Home Care is a growing trend in the United States and around the world. Home health care is basic health care or skilled care given by a caregiver at the patient’s home, rather than primary care given in nursing homes or hospitals. Home healthcare is also sometimes referred to as domiciliary housekeeping, social care, or domiciliary medical care. There are several types of home care services available:
Adult daycare provides supervision, interaction with other adults, and guidance with activities of daily living. Caregivers are trained to provide basic assistance with activities of daily living. These may include helping with bathing, dressing, and eating. Adult daycare provides many benefits such as boosting self-confidence, promotion of socialization, development of independence, and improvement of functional outcomes.
Some agencies provide direct supervision and coaching services to patients. Most agencies have between two to five registered nurses on staff. These agencies train their staff to become skilled care providers. They offer intensive training to their nurses in areas such as geriatric care, substance abuse and management, preventative services, nutrition, and weight loss. These agencies also hire licensed vocational nurses ( LVN’s) to provide direct patient care supervision, as well as routine medical care including medications and psychotherapy.
Telecare has changed the way in which patients in the community receive care. Home health care clinicians communicate with the patient using a PDA, radio, or telephone. The patient has a choice between receiving care in person or having their condition evaluated by a licensed professional via the Internet, phone or DVD. Telecare is most commonly used in rehabilitation settings for patients who have undergone cardiopulmonary resuscitation or respiratory arrest. A patient can be monitored 24 hours a day and seven days a week by their assigned nurse or other trained health professionals.
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Quality improvement encompasses a number of activities and focuses on improving the practice as a whole, rather than one aspect. The focus of quality improvement is to ensure that medical devices, equipment, and procedures are safe, effective, and efficient for the patient. It also involves making sure that all staff involved in a patient’s care meet recognized standards of professional conduct. This includes nurses, physician assistants, physical and occupational therapists, and other staff members. It also includes the quality of patient care received by patients.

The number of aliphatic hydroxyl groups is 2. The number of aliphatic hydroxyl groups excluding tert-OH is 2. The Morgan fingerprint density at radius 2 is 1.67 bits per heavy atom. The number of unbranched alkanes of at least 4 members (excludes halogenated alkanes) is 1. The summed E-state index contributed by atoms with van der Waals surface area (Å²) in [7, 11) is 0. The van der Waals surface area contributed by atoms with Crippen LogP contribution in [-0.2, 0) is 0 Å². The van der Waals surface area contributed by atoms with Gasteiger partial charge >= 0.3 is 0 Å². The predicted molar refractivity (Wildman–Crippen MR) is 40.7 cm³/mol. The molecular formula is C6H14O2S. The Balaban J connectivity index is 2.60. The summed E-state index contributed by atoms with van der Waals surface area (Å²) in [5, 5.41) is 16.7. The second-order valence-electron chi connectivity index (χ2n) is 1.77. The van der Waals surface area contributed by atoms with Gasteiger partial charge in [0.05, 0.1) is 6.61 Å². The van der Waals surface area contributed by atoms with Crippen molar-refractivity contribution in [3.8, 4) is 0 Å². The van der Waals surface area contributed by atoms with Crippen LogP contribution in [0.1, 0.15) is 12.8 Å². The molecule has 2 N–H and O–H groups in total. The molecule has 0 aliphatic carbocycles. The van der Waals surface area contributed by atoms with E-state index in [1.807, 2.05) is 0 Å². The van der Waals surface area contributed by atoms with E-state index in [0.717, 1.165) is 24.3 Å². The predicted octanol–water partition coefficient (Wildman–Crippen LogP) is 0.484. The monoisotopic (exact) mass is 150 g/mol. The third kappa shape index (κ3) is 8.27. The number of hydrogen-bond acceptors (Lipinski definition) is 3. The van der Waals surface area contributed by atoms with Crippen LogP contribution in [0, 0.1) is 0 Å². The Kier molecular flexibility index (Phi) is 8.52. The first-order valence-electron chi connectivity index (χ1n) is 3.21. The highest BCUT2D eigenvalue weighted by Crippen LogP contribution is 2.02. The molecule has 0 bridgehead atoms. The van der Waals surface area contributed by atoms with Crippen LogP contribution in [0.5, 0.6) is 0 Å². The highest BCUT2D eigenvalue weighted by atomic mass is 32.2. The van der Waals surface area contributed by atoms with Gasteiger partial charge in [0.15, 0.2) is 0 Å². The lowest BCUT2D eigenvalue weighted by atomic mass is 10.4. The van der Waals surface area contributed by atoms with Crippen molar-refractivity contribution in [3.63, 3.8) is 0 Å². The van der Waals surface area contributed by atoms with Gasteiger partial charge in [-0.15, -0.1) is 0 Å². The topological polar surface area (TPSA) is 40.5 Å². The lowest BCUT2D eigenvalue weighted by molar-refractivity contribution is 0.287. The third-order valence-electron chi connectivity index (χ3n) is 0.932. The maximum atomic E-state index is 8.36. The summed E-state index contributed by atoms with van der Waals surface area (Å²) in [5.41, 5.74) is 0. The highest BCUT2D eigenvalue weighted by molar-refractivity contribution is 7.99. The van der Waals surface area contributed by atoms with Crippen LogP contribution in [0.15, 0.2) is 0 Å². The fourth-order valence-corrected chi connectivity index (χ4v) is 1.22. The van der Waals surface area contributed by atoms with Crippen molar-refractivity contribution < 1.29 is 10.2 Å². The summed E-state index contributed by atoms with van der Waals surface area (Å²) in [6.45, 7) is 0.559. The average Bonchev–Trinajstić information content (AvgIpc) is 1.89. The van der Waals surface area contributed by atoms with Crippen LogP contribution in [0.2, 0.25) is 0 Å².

There is still much research needed to understand why quality-of-life improvements occur among home health care patients. However, this research has revealed some factors associated with greater improvement: nurse professionalism, physician education and training, and hospitalization. Nurse professionalism includes being a competent and skilled professional in order to provide appropriate care for residents. Physician education and training include training in various fields such as anatomy and physiology. Hospitalization includes staying in good health condition while staying in a hospital. While these factors cannot be changed completely, they can be improved through training, supervision, and monitoring.
There are several ways to improve hospitalization and nursing standards in nursing homes across the country. Some nurses and agencies are working together to improve standards and professionalism in this field. The National Association of Home Care Agencies and other organizations have formed a committee to identify areas for improvement. Many state agencies offer certification for nurses who want to become home health aides. The certification program is designed to train nurses to provide services to older individuals in their homes instead of sending them to hospitals or other long-term care facilities.
Home health care nursing work environment improvement practices are based on numerous studies focusing on the improvement of patient outcomes. These include the improvement of bedside manner, enhancing environment and communication skills, and enhancing staffing. Studies have been done to determine the best methods by which to implement changes. One such study determined that putting patients at ease and promoting positive relationships between staff and patients improved patient outcomes. Other studies focused on the risk factors in relation to staffing, patient safety, communication skills, environment, and medication management.